[Dshield] My Dream ISP (was: public goals)

John B. Holmblad jholmblad at aol.com
Sun Jan 15 21:35:57 GMT 2006


regarding your comment:
<>            VoIP, however, should be only for those technical people, 
right now

For better or worse, the VOIP marketing "horse" has already left the 
barn, and not just in the U.S.  Furthermore it is being marketed not 
just to end (residential) users but to businesses as well. Cisco/Linksys 
just announced a VOIP pbx/key system tht will support up to 16 VOIP 
desksets called the SPA9000 and based on the opensource software, 
Asterisk.   Here is the url to the product announcement at the 
Cisco/Linksys www site:


Best Regards,

John Holmblad

Televerage International

(H) 703 620 0672
(M) 703 407 2278
(F) 703 620 5388

primary email address: jholmblad at aol.com
backup email address: jholmblad at verizon.net

Christensen, Eric wrote:

>I like your ideas.  It would allow users that have enough sense to run a
>network to have the flexibility they want/need while allowing those that
>just want to push the button and make it work (my mom) to be secure without
>having to worry about all that "extra stuff".
>VoIP, however, should be only for those technical people, right now.  You
>get the lay person out there that doesn't understand how or why the phone
>system works and they are the ones that get hurt.  It is a very simple
>system that is needed to all VoIP users to be able to dial 911 (which is not
>only a paramount need but is also the law for good reason) but until the
>VoIP providers get their heads on straight the lay user doesn't know the
>Eric Christensen
>Network Analyst
>ECU Police Department
>(252)328-1155 - Office
>(252)328-6787 - 911 Communications 
>-----Original Message-----
>From: list-bounces at lists.dshield.org [mailto:list-bounces at lists.dshield.org]
>On Behalf Of Johannes B. Ullrich
>Sent: Saturday, 14 January, 2006 13:29
>To: list at lists.dshield.org
>Subject: [Dshield] My Dream ISP (was: public goals)
>Let me dream a bit. I don't suggest that ISPs have to do this. But I
>think it should be doable:
>First of all, the modem (DSL or Cable or whatever) should provide a
>firewall. By default, all inbound traffic should be blocked, and it
>should provide NAT.
>In order to enable ports, or turn it into a bridge, you have to pass a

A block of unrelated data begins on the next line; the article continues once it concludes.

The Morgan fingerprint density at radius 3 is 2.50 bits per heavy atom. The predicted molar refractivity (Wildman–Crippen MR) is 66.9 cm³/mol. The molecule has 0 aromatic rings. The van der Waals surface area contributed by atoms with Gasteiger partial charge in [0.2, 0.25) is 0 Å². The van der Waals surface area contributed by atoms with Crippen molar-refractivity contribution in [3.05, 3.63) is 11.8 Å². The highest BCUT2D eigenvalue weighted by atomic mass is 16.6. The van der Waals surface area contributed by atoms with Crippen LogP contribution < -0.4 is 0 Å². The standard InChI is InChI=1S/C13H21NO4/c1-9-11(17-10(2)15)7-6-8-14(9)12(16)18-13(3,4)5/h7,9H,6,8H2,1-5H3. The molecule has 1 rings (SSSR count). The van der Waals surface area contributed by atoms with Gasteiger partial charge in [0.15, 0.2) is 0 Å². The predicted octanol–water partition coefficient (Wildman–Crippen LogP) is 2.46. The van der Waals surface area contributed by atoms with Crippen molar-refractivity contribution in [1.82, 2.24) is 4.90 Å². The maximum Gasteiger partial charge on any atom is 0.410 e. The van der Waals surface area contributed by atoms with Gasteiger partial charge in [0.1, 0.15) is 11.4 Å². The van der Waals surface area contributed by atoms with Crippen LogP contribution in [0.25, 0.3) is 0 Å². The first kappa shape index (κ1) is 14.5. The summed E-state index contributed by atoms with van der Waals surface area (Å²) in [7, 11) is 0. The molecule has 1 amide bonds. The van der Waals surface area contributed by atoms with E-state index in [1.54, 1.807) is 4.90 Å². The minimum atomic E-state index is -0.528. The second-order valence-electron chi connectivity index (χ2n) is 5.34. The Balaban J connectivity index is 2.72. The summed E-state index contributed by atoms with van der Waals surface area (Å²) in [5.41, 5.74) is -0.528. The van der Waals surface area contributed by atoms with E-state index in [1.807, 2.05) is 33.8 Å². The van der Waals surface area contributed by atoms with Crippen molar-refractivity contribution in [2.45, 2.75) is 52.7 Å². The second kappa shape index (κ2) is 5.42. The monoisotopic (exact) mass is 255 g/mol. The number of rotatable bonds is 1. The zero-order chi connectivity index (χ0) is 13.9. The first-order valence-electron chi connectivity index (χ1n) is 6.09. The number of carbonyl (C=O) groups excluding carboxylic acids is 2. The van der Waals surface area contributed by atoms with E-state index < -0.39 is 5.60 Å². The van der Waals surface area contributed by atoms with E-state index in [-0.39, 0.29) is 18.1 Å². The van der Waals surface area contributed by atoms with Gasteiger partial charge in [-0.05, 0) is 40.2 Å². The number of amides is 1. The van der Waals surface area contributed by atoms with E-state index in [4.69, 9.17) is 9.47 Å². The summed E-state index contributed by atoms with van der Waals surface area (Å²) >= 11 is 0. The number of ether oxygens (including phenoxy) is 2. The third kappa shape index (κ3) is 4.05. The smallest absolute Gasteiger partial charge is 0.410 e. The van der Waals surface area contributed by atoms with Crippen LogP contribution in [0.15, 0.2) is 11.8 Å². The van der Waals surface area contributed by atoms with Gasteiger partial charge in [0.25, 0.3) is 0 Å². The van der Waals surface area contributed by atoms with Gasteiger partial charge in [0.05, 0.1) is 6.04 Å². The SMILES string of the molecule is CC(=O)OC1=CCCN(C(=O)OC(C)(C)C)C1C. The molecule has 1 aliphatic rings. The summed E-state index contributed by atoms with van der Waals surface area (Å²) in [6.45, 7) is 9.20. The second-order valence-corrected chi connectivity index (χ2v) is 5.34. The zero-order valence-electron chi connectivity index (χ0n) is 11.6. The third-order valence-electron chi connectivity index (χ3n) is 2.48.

>little exam. This would be web based and all automated. Sample question
>"do you have a personal firewall", "do you have anti virus" ...
>Depending on how well you do, you should be able to turn off the
>Firewall or the NAT.
>If there is an abuse report, the customer is called automatically. The
>system will require a response ("Press 1 if you have the issue fixed,
>press 2 if you want your modem turned into safe mode...)
>If a system turns out to be infected/hacked, and the customer does not
>respond (24hrs?), the modem is turned into a 'safe mode' which only
>allows access to a limited number of sites (update sites, anti virus,
>internal help sites...). Again: This happens after phone calls and emails.
>Once the customer fixed the system, they call the ISP (or visit the
>internal, still accessible web site), and requests to re-enable the
>modem. The ISP may do a quick scan of the system to check if the issue
>is fixed and turn the control of the modem over to the user.
>Of course, if this happens too much, more severe penalties may be put in
>Advantage of this system: Very little 'human interaction'. So it should
>be cheap to implement. And flexible, so everyone is happy.
>Some ISPs, (and in particular universities) are already very close to
>this with their "walled garden" setups that allow access to limited
>sites if a system is considered 'off'
>One big issue that came up only recently is VoIP, and the ability to
>call 911... But expecting reliable service for a 'live line' like 911
>access from a consumer "best effort" service level contract is a stretch
>to begin with (not a big fan of 911 requirement for VoIP myself... )
>Learn about Intrusion Detection in Depth from the comfort of your own couch:
>send all posts to list at lists.dshield.org
>To change your subscription options (or unsubscribe), see: http://www.dshield.org/mailman/listinfo/list

More information about the list mailing list